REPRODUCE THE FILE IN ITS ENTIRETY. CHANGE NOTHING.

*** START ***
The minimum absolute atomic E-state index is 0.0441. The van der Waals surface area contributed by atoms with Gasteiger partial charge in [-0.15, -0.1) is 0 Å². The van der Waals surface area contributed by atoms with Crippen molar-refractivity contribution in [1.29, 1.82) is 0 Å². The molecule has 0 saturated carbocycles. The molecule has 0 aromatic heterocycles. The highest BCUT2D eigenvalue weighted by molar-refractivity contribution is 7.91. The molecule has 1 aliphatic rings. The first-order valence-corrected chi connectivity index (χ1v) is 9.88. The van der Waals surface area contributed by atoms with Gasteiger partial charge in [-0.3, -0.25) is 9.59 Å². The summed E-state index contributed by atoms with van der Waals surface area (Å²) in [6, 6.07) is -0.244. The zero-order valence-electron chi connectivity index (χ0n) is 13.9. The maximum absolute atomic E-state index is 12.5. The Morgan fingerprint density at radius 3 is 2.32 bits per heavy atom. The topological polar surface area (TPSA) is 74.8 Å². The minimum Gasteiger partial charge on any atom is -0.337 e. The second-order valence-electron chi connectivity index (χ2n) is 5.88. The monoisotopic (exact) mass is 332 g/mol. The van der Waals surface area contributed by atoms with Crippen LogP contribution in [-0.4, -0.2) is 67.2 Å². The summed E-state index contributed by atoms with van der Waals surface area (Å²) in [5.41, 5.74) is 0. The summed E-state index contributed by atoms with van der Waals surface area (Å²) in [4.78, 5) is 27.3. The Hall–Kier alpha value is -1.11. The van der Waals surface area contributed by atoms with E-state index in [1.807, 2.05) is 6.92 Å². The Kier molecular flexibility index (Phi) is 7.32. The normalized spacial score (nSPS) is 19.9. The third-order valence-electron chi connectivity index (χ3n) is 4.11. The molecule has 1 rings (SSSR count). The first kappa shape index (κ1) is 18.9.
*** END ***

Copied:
The minimum absolute atomic E-state index is 0.0441. The van der Waals surface area contributed by atoms with Gasteiger partial charge in [-0.15, -0.1) is 0 Å². The van der Waals surface area contributed by atoms with Crippen molar-refractivity contribution in [1.29, 1.82) is 0 Å². The molecule has 0 saturated carbocycles. The molecule has 0 aromatic heterocycles. The highest BCUT2D eigenvalue weighted by molar-refractivity contribution is 7.91. The molecule has 1 aliphatic rings. The first-order valence-corrected chi connectivity index (χ1v) is 9.88. The van der Waals surface area contributed by atoms with Gasteiger partial charge in [-0.3, -0.25) is 9.59 Å². The summed E-state index contributed by atoms with van der Waals surface area (Å²) in [6, 6.07) is -0.244. The zero-order valence-electron chi connectivity index (χ0n) is 13.9. The maximum absolute atomic E-state index is 12.5. The Morgan fingerprint density at radius 3 is 2.32 bits per heavy atom. The topological polar surface area (TPSA) is 74.8 Å². The minimum Gasteiger partial charge on any atom is -0.337 e. The second-order valence-electron chi connectivity index (χ2n) is 5.88. The monoisotopic (exact) mass is 332 g/mol. The van der Waals surface area contributed by atoms with Crippen LogP contribution in [-0.4, -0.2) is 67.2 Å². The summed E-state index contributed by atoms with van der Waals surface area (Å²) in [5.41, 5.74) is 0. The summed E-state index contributed by atoms with van der Waals surface area (Å²) in [4.78, 5) is 27.3. The Hall–Kier alpha value is -1.11. The van der Waals surface area contributed by atoms with E-state index in [1.807, 2.05) is 6.92 Å². The Kier molecular flexibility index (Phi) is 7.32. The normalized spacial score (nSPS) is 19.9. The third-order valence-electron chi connectivity index (χ3n) is 4.11. The molecule has 1 rings (SSSR count). The first kappa shape index (κ1) is 18.9.